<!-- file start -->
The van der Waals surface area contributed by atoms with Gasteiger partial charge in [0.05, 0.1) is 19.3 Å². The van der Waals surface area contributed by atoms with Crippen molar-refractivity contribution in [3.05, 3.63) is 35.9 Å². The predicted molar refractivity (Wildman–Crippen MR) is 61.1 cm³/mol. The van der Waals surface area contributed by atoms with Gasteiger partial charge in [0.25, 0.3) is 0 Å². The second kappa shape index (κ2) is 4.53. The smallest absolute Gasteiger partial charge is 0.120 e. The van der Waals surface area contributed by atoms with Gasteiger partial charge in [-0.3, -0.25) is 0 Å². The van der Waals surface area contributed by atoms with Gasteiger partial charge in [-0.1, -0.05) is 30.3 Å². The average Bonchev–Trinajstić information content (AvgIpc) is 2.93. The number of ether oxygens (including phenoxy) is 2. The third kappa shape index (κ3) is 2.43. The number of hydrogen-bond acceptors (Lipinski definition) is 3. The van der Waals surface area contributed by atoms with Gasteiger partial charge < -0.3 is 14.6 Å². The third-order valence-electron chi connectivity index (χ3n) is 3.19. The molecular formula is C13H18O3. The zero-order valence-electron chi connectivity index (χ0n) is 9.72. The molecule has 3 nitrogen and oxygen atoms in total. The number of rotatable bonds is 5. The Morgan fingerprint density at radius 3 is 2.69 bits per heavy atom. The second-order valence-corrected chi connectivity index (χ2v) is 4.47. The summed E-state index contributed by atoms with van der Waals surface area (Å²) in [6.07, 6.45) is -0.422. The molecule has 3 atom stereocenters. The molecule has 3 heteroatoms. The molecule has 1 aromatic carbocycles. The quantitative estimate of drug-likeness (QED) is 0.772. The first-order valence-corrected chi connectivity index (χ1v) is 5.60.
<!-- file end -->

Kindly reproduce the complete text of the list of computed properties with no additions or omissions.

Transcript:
The van der Waals surface area contributed by atoms with Gasteiger partial charge in [0.05, 0.1) is 19.3 Å². The van der Waals surface area contributed by atoms with Crippen molar-refractivity contribution in [3.05, 3.63) is 35.9 Å². The predicted molar refractivity (Wildman–Crippen MR) is 61.1 cm³/mol. The van der Waals surface area contributed by atoms with Gasteiger partial charge in [0.25, 0.3) is 0 Å². The second kappa shape index (κ2) is 4.53. The smallest absolute Gasteiger partial charge is 0.120 e. The van der Waals surface area contributed by atoms with Gasteiger partial charge in [-0.3, -0.25) is 0 Å². The van der Waals surface area contributed by atoms with Gasteiger partial charge in [-0.1, -0.05) is 30.3 Å². The average Bonchev–Trinajstić information content (AvgIpc) is 2.93. The number of ether oxygens (including phenoxy) is 2. The third kappa shape index (κ3) is 2.43. The number of hydrogen-bond acceptors (Lipinski definition) is 3. The van der Waals surface area contributed by atoms with Gasteiger partial charge < -0.3 is 14.6 Å². The third-order valence-electron chi connectivity index (χ3n) is 3.19. The molecular formula is C13H18O3. The zero-order valence-electron chi connectivity index (χ0n) is 9.72. The molecule has 3 nitrogen and oxygen atoms in total. The number of rotatable bonds is 5. The Morgan fingerprint density at radius 3 is 2.69 bits per heavy atom. The second-order valence-corrected chi connectivity index (χ2v) is 4.47. The summed E-state index contributed by atoms with van der Waals surface area (Å²) in [6.07, 6.45) is -0.422. The molecule has 3 atom stereocenters. The molecule has 3 heteroatoms. The molecule has 1 aromatic carbocycles. The quantitative estimate of drug-likeness (QED) is 0.772. The first-order valence-corrected chi connectivity index (χ1v) is 5.60.